I may yet join the ranks of 'bent riders! A Hurricane Sport USS may be
    in my future.

    Joseph

    PS: The mental image of some crazed usenet-junkie doing chin-ups in
    Astoria park to impress some girls admiring his 'bent is a wonder to
    behold! I wonder if they would have thought you were so studly tooling
    around the office the other day!

    PPS: I'm just teasing. I really enjoy your posts, and your humor is
    right up my alley.
     
  4. Peter Clinch

    Peter Clinch Guest

    [email protected] wrote:

    > Please be careful, your enthusiasm the last months for your 'bent
    > project is apparently contagious! I find myself repeatedly visiting the
    > Challenge website in secret.
    >
    > I may yet join the ranks of 'bent riders! A Hurricane Sport USS may be
    > in my future.


    If possible try before you decide: I didn't get on very well with
    Challenge's seat when I tried a Mistral, which is a shame as I find many
    of their models /very/ desirable on paper :-(

    Pete.
    --
    Peter Clinch Medical Physics IT Officer
    Tel 44 1382 660111 ext. 33637 Univ. of Dundee, Ninewells Hospital
    Fax 44 1382 640177 Dundee DD1 9SY Scotland UK
    net [email protected] http://www.dundee.ac.uk/~pjclinch/
     
  5. NYC XYZ

    NYC XYZ Guest

    Oh, that reminds me:

    10) I'm actually not so concerned about others not seeing me as much as
    I am that I won't see them! With this lower vantage point, I find that
    I can no longer peer into the cars parked alongside the curb to make
    sure no one is pulling out or opening a door. Major bummer!!!



    Tom Keats wrote:
    > In article <[email protected]>,
    > "NYC XYZ" <[email protected]> writes:
    >
    > > 1) Cars are so much more respectful! Of course, this was Sunday, but
    > > the Grand Concourse is still, as its name suggests, a major
    > > thoroughfare.

    >
    > Heh :) If yer gonna commute, don't get suckered by the diff between
    > Sunday, and Monday morning's rush hour.
    >
    > Anyways, here's to yez:
    > http://www.metrolyrics.com/lyrics/70795/Easybeats/Friday_On_My_Mind
    >
    > > WOOHOO!!!!

    >
    > You kin say that again.
    >
    >
    > cheers,
    > Tom
    >
    > --
    > -- Nothing is safe from me.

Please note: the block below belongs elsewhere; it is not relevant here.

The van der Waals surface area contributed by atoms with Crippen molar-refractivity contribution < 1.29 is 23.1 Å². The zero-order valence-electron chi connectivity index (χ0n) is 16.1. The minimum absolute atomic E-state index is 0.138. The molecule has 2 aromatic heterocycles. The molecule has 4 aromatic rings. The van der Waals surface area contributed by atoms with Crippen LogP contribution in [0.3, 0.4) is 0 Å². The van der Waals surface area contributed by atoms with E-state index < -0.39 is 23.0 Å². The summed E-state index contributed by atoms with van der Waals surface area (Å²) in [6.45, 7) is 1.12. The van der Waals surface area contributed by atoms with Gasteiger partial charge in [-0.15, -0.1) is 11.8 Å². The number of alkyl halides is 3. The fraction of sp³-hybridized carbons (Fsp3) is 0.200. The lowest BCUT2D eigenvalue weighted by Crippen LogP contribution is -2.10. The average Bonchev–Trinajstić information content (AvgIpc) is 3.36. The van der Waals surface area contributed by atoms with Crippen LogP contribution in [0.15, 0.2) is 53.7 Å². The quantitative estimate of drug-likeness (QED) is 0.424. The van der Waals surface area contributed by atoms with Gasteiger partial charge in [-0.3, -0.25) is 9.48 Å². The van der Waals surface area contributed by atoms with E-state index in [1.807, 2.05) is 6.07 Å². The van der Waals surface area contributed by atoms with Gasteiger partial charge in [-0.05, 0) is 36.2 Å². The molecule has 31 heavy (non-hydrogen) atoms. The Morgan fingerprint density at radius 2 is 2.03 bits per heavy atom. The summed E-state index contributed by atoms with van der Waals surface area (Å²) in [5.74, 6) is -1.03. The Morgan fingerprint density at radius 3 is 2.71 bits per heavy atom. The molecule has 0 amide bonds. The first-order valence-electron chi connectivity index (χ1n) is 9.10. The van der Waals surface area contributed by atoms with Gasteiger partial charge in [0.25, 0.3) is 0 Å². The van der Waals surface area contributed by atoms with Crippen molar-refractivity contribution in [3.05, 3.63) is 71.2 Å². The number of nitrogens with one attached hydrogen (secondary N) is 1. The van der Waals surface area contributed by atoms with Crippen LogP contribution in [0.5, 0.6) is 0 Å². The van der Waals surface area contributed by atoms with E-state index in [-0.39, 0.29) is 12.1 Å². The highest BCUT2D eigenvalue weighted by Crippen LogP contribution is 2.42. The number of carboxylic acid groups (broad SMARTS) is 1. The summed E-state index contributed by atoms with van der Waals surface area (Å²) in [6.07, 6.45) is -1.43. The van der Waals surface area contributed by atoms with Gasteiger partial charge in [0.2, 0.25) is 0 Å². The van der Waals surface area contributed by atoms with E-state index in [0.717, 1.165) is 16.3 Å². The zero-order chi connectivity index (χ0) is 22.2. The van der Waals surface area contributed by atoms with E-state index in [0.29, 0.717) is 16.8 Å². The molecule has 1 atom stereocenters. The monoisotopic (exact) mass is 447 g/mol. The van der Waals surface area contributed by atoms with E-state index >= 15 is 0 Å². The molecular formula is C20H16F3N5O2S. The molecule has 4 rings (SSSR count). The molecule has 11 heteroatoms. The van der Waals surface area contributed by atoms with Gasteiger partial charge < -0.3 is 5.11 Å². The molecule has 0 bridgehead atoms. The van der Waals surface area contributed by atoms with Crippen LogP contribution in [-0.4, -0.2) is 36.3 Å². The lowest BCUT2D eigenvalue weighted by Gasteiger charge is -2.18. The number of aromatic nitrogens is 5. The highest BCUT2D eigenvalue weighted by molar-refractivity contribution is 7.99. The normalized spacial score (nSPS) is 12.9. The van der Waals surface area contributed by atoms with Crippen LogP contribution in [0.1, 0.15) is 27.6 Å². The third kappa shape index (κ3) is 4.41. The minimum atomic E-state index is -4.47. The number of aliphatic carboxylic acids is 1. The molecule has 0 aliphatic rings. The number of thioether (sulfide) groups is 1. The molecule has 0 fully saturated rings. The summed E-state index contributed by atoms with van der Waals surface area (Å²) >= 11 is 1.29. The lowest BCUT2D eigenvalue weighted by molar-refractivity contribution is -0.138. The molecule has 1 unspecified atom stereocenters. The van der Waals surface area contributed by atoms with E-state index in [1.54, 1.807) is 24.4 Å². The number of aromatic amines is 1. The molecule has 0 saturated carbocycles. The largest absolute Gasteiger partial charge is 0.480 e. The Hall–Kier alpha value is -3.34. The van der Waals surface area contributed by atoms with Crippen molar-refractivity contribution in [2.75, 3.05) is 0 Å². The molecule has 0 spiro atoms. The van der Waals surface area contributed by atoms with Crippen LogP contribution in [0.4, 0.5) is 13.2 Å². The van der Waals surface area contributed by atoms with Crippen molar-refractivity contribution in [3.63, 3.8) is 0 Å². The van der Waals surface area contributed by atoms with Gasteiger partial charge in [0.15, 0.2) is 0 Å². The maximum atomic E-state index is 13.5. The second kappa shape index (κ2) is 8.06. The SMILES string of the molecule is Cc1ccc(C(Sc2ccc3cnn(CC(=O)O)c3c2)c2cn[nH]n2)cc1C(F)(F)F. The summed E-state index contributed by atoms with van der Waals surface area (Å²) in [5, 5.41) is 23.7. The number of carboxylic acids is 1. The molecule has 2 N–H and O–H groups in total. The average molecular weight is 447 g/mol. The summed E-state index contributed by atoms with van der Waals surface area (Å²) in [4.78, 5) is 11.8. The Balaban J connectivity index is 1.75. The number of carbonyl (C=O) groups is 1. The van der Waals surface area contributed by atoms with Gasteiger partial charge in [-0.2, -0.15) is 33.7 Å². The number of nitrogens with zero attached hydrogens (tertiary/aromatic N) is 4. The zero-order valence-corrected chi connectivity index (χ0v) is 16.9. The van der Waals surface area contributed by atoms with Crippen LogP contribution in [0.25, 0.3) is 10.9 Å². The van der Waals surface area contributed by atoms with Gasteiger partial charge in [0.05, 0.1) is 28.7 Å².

> Above address is just a spam midden.
    > I'm really at: tkeats [curlicue] vcn [point] bc [point] ca
     
  6. Peter Clinch

    Peter Clinch Guest

    NYC XYZ wrote:

    > 2) I don't need no rear-view mirror!


    It's not /necessary/, certainly, but I find it quite helpful. For a
    definitive check I'll look behind anyway, but you don't get "false
    positives" from mirrors, so a glance down that tells you there's a car
    coming up fast will be right and it's just saved you the bother of
    looking over your shoulder.

    > 5) Also, this reminds me of kayaking! Yes! Insofar as you've got to
    > keep the shoulders relaxed to make it work...with kayaking, you'd think
    > that it was about hacking away at the water with your manly arms on the
    > paddle, but it ain't, it's about relaxing the upper body enough to
    > coordinate its movement with the rest of the torso in order to paddle
    > efficiently! Likewise, at least on an SWB like the HP Velo SMGTe,
    > you'd think it was about maintaining firm control of the handlebars --
    > but it ain't! It's about relaxing your shoulders, arms, everything,
    > really...cool!


    While you're quite right about relaxing being the key to control, I
    don't really see quite how you link that to kayaking, where you're
    actively trying to get as many upper-body muscles in on the action as
    you can!

    > 6) The headrest is a nice addition to the already very comfy BodyLink
    > hardshell seat. Actually, you'll definitely need the Airflow Cushion,
    > which costs $$$.


    While I prefer the Airflow to the default pad and consider it worth the
    extra money, it is not something that is /required/ for the bike to be
    workable.

    > I don't know how any other SWB maker stays in bid'ness!


    a) How many have you tried to compare the ride?, and b) there are plenty
    of other SWB designed with a very different brief. The Velokraft NoCom
    is a SWB, and does outright speed at the expense of anything else rather
    better than a Streetmachine. Depends what you want.

    Pete.
    --